# The Naked Scientists Forum

### Author Topic: Is it only the speed of light in a vacuum that is constant for all observers?  (Read 8311 times)

#### Geezer

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##### Is it only the speed of light in a vacuum that is constant for all observers?
« Reply #25 on: 30/12/2010 08:08:38 »
Arn't there really only two variables? Doesn't frequency always have to be consistent with wavelength?

#### JP

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##### Is it only the speed of light in a vacuum that is constant for all observers?
« Reply #26 on: 30/12/2010 15:49:42 »
Yes, it will satisfy a dispersion relation, which is the relationship of frequency and wavelength to speed of the light, so if you know the dispersion relation and two of the three parameters, you can get the third.

#### Bill S

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##### Is it only the speed of light in a vacuum that is constant for all observers?
« Reply #27 on: 30/12/2010 15:59:02 »
Quote from: JP
The propagation of light in a vacuum is allowed by properties of the vacuum itself, which are different from those of matter.  This is why the speed of light in a vacuum ends up being constant for all observers, while in a medium it isn't.

Thanks JP.  Obviously, the trick is finding the kernels among all the nuts.  [^]

#### Ron Hughes

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##### Is it only the speed of light in a vacuum that is constant for all observers?
« Reply #28 on: 31/12/2010 03:05:03 »
JP said, "The propagation of light in a vacuum is allowed by properties of the vacuum itself, which are different from those of matter.". Properties (vacuum) which are man made definitions. There is no way to directly look at those properties except by how radiation performs in it. In of words they don't have a clue as to what is space.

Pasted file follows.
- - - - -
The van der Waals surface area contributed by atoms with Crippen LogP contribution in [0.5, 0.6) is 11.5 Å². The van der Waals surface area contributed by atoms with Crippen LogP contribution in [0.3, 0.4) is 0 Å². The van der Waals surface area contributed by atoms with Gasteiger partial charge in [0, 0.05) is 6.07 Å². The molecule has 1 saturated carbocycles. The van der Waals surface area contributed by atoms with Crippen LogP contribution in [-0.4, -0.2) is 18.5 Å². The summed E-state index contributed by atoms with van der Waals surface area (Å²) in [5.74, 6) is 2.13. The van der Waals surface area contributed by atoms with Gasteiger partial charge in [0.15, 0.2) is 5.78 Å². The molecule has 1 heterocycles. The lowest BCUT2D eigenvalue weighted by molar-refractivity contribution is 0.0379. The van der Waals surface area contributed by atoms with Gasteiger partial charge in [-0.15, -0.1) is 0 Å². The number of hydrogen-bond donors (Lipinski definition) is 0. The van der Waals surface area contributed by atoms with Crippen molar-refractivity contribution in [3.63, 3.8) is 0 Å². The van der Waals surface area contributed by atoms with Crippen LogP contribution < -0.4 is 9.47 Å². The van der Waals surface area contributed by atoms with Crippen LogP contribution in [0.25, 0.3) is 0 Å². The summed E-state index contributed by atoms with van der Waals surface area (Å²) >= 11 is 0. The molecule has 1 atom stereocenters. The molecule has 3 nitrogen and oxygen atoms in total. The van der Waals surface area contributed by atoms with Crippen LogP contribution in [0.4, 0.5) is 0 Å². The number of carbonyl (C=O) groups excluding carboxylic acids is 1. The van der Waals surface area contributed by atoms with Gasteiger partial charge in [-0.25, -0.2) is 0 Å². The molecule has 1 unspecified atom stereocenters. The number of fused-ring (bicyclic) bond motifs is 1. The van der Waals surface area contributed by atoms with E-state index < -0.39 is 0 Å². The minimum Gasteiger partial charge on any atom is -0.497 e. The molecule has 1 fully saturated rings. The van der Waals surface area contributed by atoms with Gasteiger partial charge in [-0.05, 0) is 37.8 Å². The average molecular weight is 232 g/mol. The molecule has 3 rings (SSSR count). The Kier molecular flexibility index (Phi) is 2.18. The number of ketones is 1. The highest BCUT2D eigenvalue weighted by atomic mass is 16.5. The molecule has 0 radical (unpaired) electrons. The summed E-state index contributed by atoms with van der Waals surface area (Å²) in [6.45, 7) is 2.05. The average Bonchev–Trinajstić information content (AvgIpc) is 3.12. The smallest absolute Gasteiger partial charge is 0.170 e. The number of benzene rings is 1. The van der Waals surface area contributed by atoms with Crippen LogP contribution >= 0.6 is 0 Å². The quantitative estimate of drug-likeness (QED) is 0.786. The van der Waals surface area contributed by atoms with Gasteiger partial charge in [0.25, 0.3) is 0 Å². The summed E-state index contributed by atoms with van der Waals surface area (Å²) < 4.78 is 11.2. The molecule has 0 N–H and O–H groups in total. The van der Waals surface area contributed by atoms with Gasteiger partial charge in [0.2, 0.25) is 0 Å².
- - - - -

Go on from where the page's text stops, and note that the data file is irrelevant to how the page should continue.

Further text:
« Last Edit: 31/12/2010 03:07:00 by Ron Hughes »

#### Geezer

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##### Is it only the speed of light in a vacuum that is constant for all observers?
« Reply #29 on: 31/12/2010 03:27:17 »
JP said, "The propagation of light in a vacuum is allowed by properties of the vacuum itself, which are different from those of matter.". Properties (vacuum) which are man made definitions. There is no way to directly look at those properties except by how radiation performs in it. In of words they don't have a clue as to what is space.

Ron, I don't think the definitions are intended to define what it "is" exactly. They are more a pretty accurate description of what it "does" based our observation of radiation, and possibly, other things. I think it's fair to say it is not a form of matter as matter is usually defined.

How space manages to do what it apparently does is quite fascinating to me. I hope I live long enough to get a better sense of how it works, although I'm not too optimistic about that.

#### Ron Hughes

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##### Is it only the speed of light in a vacuum that is constant for all observers?
« Reply #30 on: 31/12/2010 15:24:16 »
If we define space as the electric field of every charged particle in the Universe would that be a fair description of it?

#### yor_on

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##### Is it only the speed of light in a vacuum that is constant for all observers?
« Reply #31 on: 31/12/2010 21:46:28 »
Not if you can't prove electricity getting 'stored' in it. To build an expression of a 'electromagnetic' space you will need to prove it existing. And as light only exist in a interaction?

#### Ron Hughes

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##### Is it only the speed of light in a vacuum that is constant for all observers?
« Reply #32 on: 02/01/2011 04:34:58 »
yor-on, does the electron and proton have an electric field that has been expanding since their creation? Yes. Therefore I submit that space is that electric field.

You said, "And as light only exist in a interaction?", yes just as JJ Thompson showed that interaction as a change from where that field was to where it is now. http://www.thenakedscientists.com/forum/index.php?topic=34333.0;topicseen
« Last Edit: 02/01/2011 04:41:53 by Ron Hughes »

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##### Is it only the speed of light in a vacuum that is constant for all observers?
« Reply #32 on: 02/01/2011 04:34:58 »